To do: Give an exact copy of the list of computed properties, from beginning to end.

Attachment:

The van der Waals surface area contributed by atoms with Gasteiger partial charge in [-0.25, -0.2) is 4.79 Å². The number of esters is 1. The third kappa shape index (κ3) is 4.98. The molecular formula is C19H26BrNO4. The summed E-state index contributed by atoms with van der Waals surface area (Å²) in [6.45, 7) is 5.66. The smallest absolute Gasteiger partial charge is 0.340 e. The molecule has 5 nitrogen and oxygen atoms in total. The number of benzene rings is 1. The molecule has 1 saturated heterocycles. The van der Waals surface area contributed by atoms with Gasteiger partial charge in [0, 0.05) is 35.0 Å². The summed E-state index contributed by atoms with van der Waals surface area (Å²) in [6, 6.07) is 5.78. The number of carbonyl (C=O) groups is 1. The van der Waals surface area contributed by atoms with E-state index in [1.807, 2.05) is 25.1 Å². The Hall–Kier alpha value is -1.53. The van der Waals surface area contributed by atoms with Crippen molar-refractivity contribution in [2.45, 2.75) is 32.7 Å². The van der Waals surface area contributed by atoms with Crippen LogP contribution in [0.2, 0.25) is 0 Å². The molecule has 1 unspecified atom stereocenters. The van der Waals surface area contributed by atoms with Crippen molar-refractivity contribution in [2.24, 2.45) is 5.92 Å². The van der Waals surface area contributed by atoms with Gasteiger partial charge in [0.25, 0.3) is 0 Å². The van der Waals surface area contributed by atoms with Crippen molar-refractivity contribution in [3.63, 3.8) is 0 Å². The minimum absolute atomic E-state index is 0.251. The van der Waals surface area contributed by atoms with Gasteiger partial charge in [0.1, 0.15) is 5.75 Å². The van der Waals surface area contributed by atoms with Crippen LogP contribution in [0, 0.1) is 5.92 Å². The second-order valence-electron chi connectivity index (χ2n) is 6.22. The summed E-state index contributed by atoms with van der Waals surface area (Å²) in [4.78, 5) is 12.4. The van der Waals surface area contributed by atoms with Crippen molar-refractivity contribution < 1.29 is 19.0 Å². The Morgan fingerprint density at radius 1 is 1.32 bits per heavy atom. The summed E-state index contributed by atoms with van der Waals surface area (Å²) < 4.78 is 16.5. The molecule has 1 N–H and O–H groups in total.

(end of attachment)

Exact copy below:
The van der Waals surface area contributed by atoms with Gasteiger partial charge in [-0.25, -0.2) is 4.79 Å². The number of esters is 1. The third kappa shape index (κ3) is 4.98. The molecular formula is C19H26BrNO4. The summed E-state index contributed by atoms with van der Waals surface area (Å²) in [6.45, 7) is 5.66. The smallest absolute Gasteiger partial charge is 0.340 e. The molecule has 5 nitrogen and oxygen atoms in total. The number of benzene rings is 1. The molecule has 1 saturated heterocycles. The van der Waals surface area contributed by atoms with Gasteiger partial charge in [0, 0.05) is 35.0 Å². The summed E-state index contributed by atoms with van der Waals surface area (Å²) in [6, 6.07) is 5.78. The number of carbonyl (C=O) groups is 1. The van der Waals surface area contributed by atoms with E-state index in [1.807, 2.05) is 25.1 Å². The Hall–Kier alpha value is -1.53. The van der Waals surface area contributed by atoms with Crippen molar-refractivity contribution in [2.45, 2.75) is 32.7 Å². The van der Waals surface area contributed by atoms with Crippen LogP contribution in [0.2, 0.25) is 0 Å². The molecule has 1 unspecified atom stereocenters. The van der Waals surface area contributed by atoms with Crippen molar-refractivity contribution in [2.24, 2.45) is 5.92 Å². The van der Waals surface area contributed by atoms with Gasteiger partial charge in [0.25, 0.3) is 0 Å². The van der Waals surface area contributed by atoms with Crippen molar-refractivity contribution in [3.63, 3.8) is 0 Å². The minimum absolute atomic E-state index is 0.251. The van der Waals surface area contributed by atoms with Gasteiger partial charge in [0.1, 0.15) is 5.75 Å². The van der Waals surface area contributed by atoms with Crippen LogP contribution in [0, 0.1) is 5.92 Å². The second-order valence-electron chi connectivity index (χ2n) is 6.22. The summed E-state index contributed by atoms with van der Waals surface area (Å²) in [4.78, 5) is 12.4. The van der Waals surface area contributed by atoms with Crippen molar-refractivity contribution < 1.29 is 19.0 Å². The Morgan fingerprint density at radius 1 is 1.32 bits per heavy atom. The summed E-state index contributed by atoms with van der Waals surface area (Å²) < 4.78 is 16.5. The molecule has 1 N–H and O–H groups in total.